Identification of Rigvedic rivers is the single most important way of establishing the geography of the early Vedic civilization. Rivers with certain identifications stretch from eastern Afghanistan to the western Gangetic plain, clustering in the Punjab (Five waters(rivers)). Some river names appear to go back to common Indo-Iranian rivers, with cognate river names in Avestan, notably the Sarasvati (Avestan Haraxvaiti, Old Persian Hara(h)uvati) and the Sarayu (Iran. Harayu, Avestan acc. Harōiiūm, mod. Persian Harē).
A number of names can be shown to have been re-applied to other rivers as the center of Vedic culture moved eastward from the central Vedic heartland in the Punjab. It is possible to establish a clear picture for the latest phase of the Rigveda, thanks to the Nadistuti sukta (10.75), which contains a geographically ordered list of rivers. The most prominent river of the Rigveda is the Sarasvati, next to the Indus. The Sarasvati river of the Rigveda is commonly identified with the present-day Ghaggar-Hakra, although the Helmand River as a possible locus of early Rigvedic references has been discussed. This is mostly ascribed to the movement of Vedic Aryans from their early seats in Seistan (Arachosia, Avestan Haraēuua), Gandhara and eastern Afghanistan into the Indus plains and beyond. Which is the widely a linguistic point of view ascribing to Aryan migration without substantial archaeological evidences. On the other hand archaeologists like B.B. Lal have shown the possibility of reverse westward movements of some Indo-aryan clans from indus basin as well as the absence of the certain archaeological trace for any outside intrusion to the subcontinent.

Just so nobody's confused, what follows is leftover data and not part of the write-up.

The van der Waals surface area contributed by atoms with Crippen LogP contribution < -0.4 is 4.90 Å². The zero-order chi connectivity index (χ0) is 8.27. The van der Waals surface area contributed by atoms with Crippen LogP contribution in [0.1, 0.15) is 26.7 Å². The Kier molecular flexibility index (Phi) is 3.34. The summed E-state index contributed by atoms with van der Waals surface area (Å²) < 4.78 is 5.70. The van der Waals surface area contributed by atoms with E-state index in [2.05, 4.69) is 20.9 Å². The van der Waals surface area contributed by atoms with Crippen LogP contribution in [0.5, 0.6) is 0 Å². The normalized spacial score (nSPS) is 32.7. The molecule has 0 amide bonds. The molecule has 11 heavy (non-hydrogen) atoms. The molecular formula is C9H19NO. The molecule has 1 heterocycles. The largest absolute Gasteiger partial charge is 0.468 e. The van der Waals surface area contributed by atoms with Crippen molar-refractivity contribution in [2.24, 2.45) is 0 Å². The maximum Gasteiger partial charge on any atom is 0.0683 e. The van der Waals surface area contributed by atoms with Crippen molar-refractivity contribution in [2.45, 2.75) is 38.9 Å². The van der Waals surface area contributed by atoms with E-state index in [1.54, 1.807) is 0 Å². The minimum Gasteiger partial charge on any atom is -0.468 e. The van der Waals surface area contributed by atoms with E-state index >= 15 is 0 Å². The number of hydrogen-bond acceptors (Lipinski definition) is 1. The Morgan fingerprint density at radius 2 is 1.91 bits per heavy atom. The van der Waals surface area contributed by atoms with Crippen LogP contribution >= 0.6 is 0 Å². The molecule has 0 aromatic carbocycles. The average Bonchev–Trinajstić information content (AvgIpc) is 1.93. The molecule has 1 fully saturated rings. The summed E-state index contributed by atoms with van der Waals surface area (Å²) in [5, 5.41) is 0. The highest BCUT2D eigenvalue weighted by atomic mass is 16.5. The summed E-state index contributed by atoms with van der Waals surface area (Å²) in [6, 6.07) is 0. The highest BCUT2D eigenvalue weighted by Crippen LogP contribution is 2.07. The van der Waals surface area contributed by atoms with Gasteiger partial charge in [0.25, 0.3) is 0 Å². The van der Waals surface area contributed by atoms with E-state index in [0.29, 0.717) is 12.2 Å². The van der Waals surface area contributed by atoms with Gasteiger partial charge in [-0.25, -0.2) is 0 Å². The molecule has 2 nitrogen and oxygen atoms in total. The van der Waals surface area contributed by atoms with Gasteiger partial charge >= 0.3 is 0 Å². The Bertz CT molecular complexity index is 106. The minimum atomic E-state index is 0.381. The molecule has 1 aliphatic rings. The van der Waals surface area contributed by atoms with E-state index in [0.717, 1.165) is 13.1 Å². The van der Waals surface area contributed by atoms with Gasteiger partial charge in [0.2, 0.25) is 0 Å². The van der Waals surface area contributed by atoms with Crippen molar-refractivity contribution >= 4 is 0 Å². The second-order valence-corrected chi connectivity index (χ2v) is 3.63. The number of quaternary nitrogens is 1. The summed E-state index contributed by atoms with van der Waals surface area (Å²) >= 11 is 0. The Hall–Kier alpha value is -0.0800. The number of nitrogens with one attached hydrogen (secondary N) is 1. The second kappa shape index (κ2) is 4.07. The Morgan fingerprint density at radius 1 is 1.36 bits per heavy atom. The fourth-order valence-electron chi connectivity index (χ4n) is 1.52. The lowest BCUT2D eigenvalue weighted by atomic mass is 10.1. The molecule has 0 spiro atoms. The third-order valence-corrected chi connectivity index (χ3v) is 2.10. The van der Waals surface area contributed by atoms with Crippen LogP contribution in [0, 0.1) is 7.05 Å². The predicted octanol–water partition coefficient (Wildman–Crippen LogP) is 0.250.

In the geographical organization of the following list, it has to be kept in mind that some names appearing both in early and in late hymns may have been re-applied to new rivers during the composition of the Rigveda.
Northwestern Rivers (western tributaries of the Indus):
- Trstama (Gilgit)?
- Anitabha (listed once, in 5.53.9, with the Afghan rivers Rasa (Avestan Rangha/Raŋhā), Kubha, Krumu, Sarayu (Avest. Harōiiu)
- Rasa (on the upper Indus (often a mythical river, Avestan Rangha, Scythian Rha)
- Kubha (Kabul), Greek Kophēn
- Krumu (Kurrum)
- Mehatnu (along with the Gomati and Krumu)
- Suvastu (Swat) in RV 8.19.37)
- Gauri (Panjkora)??
- Kusava (Kunar)??
The Indus and its minor eastern tributaries:
Central Rivers (rivers of the Punjab):
East-central Rivers (rivers of Haryana):
- Sarasvati (References to the Sarasvati river in the Rigveda are identified with the present-day Ghaggar River, although the Arghandāb River (a tributary of Helmand River) as a possible locus of early Rigvedic references has been discussed.)
- Drsadvati, Apaya (RV 3.23.4, Mahabharata Apaga.)
Uncertain / other
- e.g. RV 2.12; RV 4.28; RV 8.24
- H.-P. Schmidt, Brhaspathi and Indra, Wiesbaden 1968
- Gnoli 1989 pp.44–46
- S.C. Sharma. 1974. The description of the rivers in the Rig Veda. The Geographical Observer, 10: 79-85.
- Michael Witzel, Tracing the Vedic dialects in Dialectes dans les litteratures Indo-Aryennes ed. Caillat, Paris, 1989, 97–265.
- Gherardo Gnoli, De Zoroastre à Mani. Quatre leçons au Collège de France (Travaux de l’Institut d’Études Iraniennes de l’Université de la Sorbonne Nouvelle 11), Paris (1985)
- Shrikant G. Talageri, The Rigveda, a historical analysis, Aditya Prakashan, New Delhi (chapter 4)